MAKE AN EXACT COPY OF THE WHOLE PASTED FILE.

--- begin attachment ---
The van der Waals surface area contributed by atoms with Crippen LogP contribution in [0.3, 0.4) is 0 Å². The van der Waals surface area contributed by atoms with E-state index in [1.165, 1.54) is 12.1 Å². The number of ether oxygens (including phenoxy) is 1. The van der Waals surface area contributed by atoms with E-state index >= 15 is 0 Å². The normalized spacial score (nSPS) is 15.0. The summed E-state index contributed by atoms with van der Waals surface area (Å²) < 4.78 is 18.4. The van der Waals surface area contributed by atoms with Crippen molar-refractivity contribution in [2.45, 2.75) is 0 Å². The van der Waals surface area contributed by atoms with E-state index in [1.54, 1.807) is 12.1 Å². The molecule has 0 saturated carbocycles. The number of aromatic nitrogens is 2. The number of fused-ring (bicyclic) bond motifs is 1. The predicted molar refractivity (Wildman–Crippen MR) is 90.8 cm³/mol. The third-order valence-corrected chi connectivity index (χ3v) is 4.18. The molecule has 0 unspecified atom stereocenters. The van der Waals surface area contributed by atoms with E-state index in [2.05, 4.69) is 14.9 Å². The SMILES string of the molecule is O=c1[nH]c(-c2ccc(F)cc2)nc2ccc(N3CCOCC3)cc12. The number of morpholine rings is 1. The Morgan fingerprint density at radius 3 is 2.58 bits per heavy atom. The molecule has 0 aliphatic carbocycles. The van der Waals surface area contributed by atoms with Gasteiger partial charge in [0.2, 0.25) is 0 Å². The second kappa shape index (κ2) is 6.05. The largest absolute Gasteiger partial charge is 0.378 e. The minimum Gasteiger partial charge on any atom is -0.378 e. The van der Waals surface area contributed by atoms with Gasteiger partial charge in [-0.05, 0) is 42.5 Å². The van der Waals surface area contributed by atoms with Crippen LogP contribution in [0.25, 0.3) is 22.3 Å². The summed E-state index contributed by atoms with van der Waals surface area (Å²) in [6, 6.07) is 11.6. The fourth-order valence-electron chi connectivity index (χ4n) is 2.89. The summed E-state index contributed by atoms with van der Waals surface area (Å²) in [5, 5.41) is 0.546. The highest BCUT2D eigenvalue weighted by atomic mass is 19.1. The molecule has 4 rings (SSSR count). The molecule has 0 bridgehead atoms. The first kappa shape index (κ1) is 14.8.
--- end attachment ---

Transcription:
The van der Waals surface area contributed by atoms with Crippen LogP contribution in [0.3, 0.4) is 0 Å². The van der Waals surface area contributed by atoms with E-state index in [1.165, 1.54) is 12.1 Å². The number of ether oxygens (including phenoxy) is 1. The van der Waals surface area contributed by atoms with E-state index >= 15 is 0 Å². The normalized spacial score (nSPS) is 15.0. The summed E-state index contributed by atoms with van der Waals surface area (Å²) < 4.78 is 18.4. The van der Waals surface area contributed by atoms with Crippen molar-refractivity contribution in [2.45, 2.75) is 0 Å². The van der Waals surface area contributed by atoms with E-state index in [1.54, 1.807) is 12.1 Å². The molecule has 0 saturated carbocycles. The number of aromatic nitrogens is 2. The number of fused-ring (bicyclic) bond motifs is 1. The predicted molar refractivity (Wildman–Crippen MR) is 90.8 cm³/mol. The third-order valence-corrected chi connectivity index (χ3v) is 4.18. The molecule has 0 unspecified atom stereocenters. The van der Waals surface area contributed by atoms with E-state index in [2.05, 4.69) is 14.9 Å². The SMILES string of the molecule is O=c1[nH]c(-c2ccc(F)cc2)nc2ccc(N3CCOCC3)cc12. The number of morpholine rings is 1. The Morgan fingerprint density at radius 3 is 2.58 bits per heavy atom. The molecule has 0 aliphatic carbocycles. The van der Waals surface area contributed by atoms with Gasteiger partial charge in [0.2, 0.25) is 0 Å². The second kappa shape index (κ2) is 6.05. The largest absolute Gasteiger partial charge is 0.378 e. The minimum Gasteiger partial charge on any atom is -0.378 e. The van der Waals surface area contributed by atoms with Gasteiger partial charge in [-0.05, 0) is 42.5 Å². The van der Waals surface area contributed by atoms with Crippen LogP contribution in [0.25, 0.3) is 22.3 Å². The summed E-state index contributed by atoms with van der Waals surface area (Å²) in [6, 6.07) is 11.6. The fourth-order valence-electron chi connectivity index (χ4n) is 2.89. The summed E-state index contributed by atoms with van der Waals surface area (Å²) in [5, 5.41) is 0.546. The highest BCUT2D eigenvalue weighted by atomic mass is 19.1. The molecule has 4 rings (SSSR count). The molecule has 0 bridgehead atoms. The first kappa shape index (κ1) is 14.8.